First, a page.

There is still, we’re told, a contingent of old-school SAG conservatives who are again determined to ixnay a CG-augmented Andy Serkis performance in the realm of Best Actor nominations. His latest and greatest, I mean. The unqualified raves for Serkis’ Caesar in War For The Planet of the Apes make this alleged SAG recalcitrance and obstinacy seem all the more embarassing. SAG naysayers can dismiss or marginalize Serkis’s soul-stirring performance but critics and ticket buyers know the truth of it, as history soon will.

Wake up, Academy and guild members — great acting is great acting. Filmmaking in 2017 is ten times more digitized than it was ten years ago, and 50 times more than it was in ’97 and so on. The bouquet of roses and aroma of strong coffee is in the air. You can’t continue to say “what coffee smell?” year after year after year. This is reality, Greg.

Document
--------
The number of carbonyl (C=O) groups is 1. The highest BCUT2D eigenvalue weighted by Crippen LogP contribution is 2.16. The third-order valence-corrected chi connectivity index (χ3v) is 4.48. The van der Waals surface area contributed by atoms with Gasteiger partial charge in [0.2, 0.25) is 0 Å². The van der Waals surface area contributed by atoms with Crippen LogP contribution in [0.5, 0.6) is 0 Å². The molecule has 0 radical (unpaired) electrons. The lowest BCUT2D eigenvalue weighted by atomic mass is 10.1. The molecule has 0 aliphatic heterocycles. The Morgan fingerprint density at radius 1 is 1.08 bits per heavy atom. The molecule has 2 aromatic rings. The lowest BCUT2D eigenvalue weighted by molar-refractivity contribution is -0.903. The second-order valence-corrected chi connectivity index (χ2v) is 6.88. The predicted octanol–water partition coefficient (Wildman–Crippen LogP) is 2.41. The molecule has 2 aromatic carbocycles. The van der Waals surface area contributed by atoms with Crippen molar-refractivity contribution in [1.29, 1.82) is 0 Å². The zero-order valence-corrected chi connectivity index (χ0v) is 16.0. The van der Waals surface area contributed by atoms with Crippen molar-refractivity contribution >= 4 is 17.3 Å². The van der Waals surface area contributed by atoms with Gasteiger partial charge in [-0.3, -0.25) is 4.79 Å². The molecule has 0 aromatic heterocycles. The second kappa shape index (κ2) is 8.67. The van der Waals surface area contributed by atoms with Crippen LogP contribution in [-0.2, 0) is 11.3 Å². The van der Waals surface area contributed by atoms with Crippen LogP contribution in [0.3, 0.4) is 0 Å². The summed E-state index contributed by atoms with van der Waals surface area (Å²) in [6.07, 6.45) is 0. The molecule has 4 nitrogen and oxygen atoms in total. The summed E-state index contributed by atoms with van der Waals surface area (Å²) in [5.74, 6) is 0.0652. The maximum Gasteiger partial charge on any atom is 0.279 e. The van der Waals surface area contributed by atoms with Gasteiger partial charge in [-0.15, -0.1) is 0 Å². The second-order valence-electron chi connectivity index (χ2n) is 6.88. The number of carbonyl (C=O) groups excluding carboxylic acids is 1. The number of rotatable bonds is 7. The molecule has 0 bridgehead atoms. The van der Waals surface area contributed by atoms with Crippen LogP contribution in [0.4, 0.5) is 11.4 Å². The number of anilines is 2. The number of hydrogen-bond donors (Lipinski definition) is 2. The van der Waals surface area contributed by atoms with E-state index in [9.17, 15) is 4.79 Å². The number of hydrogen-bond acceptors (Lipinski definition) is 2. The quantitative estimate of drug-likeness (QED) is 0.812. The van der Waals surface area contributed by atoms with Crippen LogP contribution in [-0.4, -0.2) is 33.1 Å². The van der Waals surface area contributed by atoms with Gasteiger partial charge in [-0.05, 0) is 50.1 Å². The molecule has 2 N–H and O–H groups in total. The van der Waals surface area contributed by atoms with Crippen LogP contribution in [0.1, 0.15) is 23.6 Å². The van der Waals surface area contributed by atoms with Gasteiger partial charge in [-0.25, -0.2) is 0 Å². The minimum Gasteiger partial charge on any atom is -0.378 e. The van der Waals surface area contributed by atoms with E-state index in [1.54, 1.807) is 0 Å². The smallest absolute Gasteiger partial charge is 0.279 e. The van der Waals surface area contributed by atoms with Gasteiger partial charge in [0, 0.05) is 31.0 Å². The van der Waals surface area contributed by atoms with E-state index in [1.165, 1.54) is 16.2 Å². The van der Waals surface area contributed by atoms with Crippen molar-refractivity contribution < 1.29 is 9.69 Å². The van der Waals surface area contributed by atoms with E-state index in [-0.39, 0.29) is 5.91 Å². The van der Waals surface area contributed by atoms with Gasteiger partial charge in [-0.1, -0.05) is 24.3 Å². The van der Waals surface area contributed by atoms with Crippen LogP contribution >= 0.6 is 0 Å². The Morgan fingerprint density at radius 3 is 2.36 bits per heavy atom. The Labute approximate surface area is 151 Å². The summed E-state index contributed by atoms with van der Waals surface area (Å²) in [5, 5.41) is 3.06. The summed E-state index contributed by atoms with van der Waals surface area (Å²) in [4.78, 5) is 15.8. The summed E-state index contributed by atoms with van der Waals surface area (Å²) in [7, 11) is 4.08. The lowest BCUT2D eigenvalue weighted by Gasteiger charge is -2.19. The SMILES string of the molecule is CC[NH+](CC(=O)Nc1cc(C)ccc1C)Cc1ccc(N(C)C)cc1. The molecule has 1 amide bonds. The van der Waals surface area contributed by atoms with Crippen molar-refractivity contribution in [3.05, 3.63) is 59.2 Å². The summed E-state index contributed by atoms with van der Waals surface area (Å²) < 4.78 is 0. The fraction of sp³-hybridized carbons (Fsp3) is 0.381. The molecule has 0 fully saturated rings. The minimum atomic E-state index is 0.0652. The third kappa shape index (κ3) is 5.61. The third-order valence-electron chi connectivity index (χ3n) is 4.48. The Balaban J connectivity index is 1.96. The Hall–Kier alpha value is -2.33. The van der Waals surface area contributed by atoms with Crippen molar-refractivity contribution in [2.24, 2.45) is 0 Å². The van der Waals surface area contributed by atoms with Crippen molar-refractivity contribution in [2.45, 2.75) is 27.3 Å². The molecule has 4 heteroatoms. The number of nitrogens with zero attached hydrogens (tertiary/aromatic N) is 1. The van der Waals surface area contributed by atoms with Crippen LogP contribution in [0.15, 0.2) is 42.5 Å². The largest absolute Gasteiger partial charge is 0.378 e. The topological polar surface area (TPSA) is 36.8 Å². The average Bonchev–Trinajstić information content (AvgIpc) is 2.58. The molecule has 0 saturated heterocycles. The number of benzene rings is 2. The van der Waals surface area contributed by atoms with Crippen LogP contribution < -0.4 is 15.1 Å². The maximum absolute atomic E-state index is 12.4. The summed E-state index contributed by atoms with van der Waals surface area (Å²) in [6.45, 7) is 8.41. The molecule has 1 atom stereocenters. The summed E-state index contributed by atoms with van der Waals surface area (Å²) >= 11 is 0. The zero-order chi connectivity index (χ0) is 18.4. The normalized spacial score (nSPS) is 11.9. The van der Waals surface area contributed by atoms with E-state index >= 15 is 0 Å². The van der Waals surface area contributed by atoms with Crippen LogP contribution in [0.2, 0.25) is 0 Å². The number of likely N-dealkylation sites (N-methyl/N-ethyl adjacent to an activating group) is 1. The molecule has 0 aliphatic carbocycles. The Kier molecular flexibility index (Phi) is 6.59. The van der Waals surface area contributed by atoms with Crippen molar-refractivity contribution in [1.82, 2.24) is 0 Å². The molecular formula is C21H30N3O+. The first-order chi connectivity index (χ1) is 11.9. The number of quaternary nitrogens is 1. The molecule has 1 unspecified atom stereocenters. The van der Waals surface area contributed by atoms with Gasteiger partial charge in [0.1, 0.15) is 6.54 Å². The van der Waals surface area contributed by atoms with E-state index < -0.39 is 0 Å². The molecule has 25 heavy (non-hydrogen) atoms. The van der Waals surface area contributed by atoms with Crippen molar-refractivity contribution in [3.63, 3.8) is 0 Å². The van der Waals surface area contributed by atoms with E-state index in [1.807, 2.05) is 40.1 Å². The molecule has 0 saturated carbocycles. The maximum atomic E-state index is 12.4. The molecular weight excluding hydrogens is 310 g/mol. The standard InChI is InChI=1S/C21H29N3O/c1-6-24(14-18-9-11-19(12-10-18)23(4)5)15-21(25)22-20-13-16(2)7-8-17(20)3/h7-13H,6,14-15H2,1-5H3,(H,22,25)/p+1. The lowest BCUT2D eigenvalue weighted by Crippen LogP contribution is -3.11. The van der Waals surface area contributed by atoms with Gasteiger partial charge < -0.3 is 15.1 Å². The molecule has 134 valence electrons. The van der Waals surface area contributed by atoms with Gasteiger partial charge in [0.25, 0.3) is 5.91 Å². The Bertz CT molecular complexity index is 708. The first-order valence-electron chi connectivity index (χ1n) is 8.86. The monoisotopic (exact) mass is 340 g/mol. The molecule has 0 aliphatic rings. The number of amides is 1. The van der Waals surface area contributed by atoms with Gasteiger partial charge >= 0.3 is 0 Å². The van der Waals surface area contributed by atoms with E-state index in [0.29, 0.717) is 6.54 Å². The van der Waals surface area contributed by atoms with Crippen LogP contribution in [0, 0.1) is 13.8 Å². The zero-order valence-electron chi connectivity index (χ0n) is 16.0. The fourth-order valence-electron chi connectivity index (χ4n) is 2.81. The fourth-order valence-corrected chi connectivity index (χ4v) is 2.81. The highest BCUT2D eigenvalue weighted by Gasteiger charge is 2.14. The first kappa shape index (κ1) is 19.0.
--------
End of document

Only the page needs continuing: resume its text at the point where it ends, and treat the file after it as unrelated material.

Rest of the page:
“Andy Serkis’s performance as Caesar is one of the marvels of modern screen acting…the motion-captured, digitally sculpted apes [in War] are so natural, so expressive, so beautifully integrated into their environment, that you almost forget to be astonished by the nuances of thought and emotion that flicker across their faces.” — from War review by N.Y. Times critic A.O. Scott.

“If he weren’t acting with dots on his face to be replaced by a detailed computer simulation of an upright chimpanzee, it would be all but impossible to deny Serkis an Academy Award nomination for Best Actor.” — BFI critic Kim Newman.

“Serkis has invented an entirely new medium of performance — one that pushes the series into a realm that would have blown poor Charlton Heston‘s mind even more than a half-buried Lady Liberty.” — Barry Hertz, Globe & Mail.

“Serkis is brilliant and memorable and sometimes absolutely heartbreaking as Caesar.” — Richard Roeper, Chicago Sun Times.

“The grave and eloquent chimpanzee leader played by Andy Serkis is another seamless melding of digital expertise and actorly soul. By now Serkis’ work as Caesar exists in a realm beyond praise or even measurable achievement; you feel this character’s goodness, but also his roiling internal conflict, in his every digital atom.” — L.A. Times critic Justin Chang.